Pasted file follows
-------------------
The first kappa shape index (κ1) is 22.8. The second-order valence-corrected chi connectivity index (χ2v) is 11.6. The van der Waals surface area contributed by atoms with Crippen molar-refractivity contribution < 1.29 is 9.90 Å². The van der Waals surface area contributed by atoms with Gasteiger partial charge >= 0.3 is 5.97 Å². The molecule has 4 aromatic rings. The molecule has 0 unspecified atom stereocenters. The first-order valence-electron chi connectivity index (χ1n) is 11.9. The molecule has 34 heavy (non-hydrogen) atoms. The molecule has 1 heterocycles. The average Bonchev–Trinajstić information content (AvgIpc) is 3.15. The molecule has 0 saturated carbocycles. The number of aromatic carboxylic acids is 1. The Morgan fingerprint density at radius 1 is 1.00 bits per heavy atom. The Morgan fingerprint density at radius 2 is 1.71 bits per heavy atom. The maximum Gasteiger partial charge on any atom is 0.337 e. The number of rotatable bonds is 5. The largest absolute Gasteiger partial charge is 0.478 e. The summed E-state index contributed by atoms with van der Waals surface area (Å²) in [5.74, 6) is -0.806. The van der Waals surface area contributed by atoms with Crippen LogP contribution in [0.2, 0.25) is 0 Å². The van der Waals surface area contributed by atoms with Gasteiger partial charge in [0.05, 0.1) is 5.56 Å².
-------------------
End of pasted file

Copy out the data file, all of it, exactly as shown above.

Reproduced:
The first kappa shape index (κ1) is 22.8. The second-order valence-corrected chi connectivity index (χ2v) is 11.6. The van der Waals surface area contributed by atoms with Crippen molar-refractivity contribution < 1.29 is 9.90 Å². The van der Waals surface area contributed by atoms with Gasteiger partial charge >= 0.3 is 5.97 Å². The molecule has 4 aromatic rings. The molecule has 0 unspecified atom stereocenters. The first-order valence-electron chi connectivity index (χ1n) is 11.9. The molecule has 34 heavy (non-hydrogen) atoms. The molecule has 1 heterocycles. The average Bonchev–Trinajstić information content (AvgIpc) is 3.15. The molecule has 0 saturated carbocycles. The number of aromatic carboxylic acids is 1. The Morgan fingerprint density at radius 1 is 1.00 bits per heavy atom. The Morgan fingerprint density at radius 2 is 1.71 bits per heavy atom. The maximum Gasteiger partial charge on any atom is 0.337 e. The number of rotatable bonds is 5. The largest absolute Gasteiger partial charge is 0.478 e. The summed E-state index contributed by atoms with van der Waals surface area (Å²) in [5.74, 6) is -0.806. The van der Waals surface area contributed by atoms with Crippen LogP contribution in [0.2, 0.25) is 0 Å². The van der Waals surface area contributed by atoms with Gasteiger partial charge in [0.05, 0.1) is 5.56 Å².